McCarthy, the American Style

As described in theNYT’s article covering the release of All the Pretty Horses, McCarthy is perhaps a part of a lost breed of American writers who  understands and is capable of crafting the old American prose. His style markedly takes cues from Faulkner – elegantly succinct with the dialogue yet still mellifluous even when long winded. He captures the nostalgia of the Old America as would be found on the dusty shelves of a southern home, and throughout his novel maintains the integrity of the dream that was the life on the ranches. Quite impressively though, McCarthy is famous for not being famous, as his “Joycean virtues” would have him elude the public’s eyes.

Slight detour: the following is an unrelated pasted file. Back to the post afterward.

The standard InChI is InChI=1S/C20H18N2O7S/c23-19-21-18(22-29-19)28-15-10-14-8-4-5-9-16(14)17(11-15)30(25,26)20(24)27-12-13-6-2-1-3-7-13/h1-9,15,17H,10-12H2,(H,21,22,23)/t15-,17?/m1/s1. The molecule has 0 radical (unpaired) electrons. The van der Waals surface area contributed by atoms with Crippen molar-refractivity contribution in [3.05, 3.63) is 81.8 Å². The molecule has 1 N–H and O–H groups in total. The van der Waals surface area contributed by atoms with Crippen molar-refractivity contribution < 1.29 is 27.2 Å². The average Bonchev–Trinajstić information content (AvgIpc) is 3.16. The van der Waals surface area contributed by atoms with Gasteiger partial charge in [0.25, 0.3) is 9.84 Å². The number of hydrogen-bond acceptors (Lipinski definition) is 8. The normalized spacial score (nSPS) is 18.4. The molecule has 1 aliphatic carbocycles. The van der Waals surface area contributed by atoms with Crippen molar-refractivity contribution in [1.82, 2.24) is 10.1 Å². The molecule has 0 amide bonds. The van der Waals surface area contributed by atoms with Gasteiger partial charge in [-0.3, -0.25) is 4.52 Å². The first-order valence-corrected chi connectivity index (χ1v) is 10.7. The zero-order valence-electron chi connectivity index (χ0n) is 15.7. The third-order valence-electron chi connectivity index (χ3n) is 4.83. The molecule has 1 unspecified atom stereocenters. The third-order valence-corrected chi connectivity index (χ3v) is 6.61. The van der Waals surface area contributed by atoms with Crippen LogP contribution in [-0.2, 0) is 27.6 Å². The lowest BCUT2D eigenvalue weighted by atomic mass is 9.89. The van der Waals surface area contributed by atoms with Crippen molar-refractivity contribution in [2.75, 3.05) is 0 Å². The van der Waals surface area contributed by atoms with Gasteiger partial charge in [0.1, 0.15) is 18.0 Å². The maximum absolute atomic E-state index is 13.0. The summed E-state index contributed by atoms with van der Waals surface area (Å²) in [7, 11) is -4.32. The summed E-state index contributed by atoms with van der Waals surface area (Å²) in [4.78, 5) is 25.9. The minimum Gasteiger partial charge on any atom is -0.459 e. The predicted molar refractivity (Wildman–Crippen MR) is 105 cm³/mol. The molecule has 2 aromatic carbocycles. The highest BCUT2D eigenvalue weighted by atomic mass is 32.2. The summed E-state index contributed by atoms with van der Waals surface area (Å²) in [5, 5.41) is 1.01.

In All the Pretty Horses, the horses, although speechless, seem to serve a role as important as the novel’s protagonist, John Grady Cole. The symbolism represented by the horses is something larger-than-life; they embody the most sacred of the human integrity and honor, while simultaneously portraying the powerful yet fearfully beautiful Mother Nature. The humans, on the other hand, are full of flaws; they harbor dark and innate desires, fear and hatred that have essentially resulted in the expulsion of Adam and Eve from Eden.

One of the reasons McCarthy is considered an American master is that he knows and uses archaic forms of the English language that, although indisputably precise and elegant, are being lost in the modern times. In full control over his every word and sentence, McCarthy plays and steers the reader to whichever direction and mood he deems suitable at the moment in the novel.

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~ by stephanieec on March 9, 2009.

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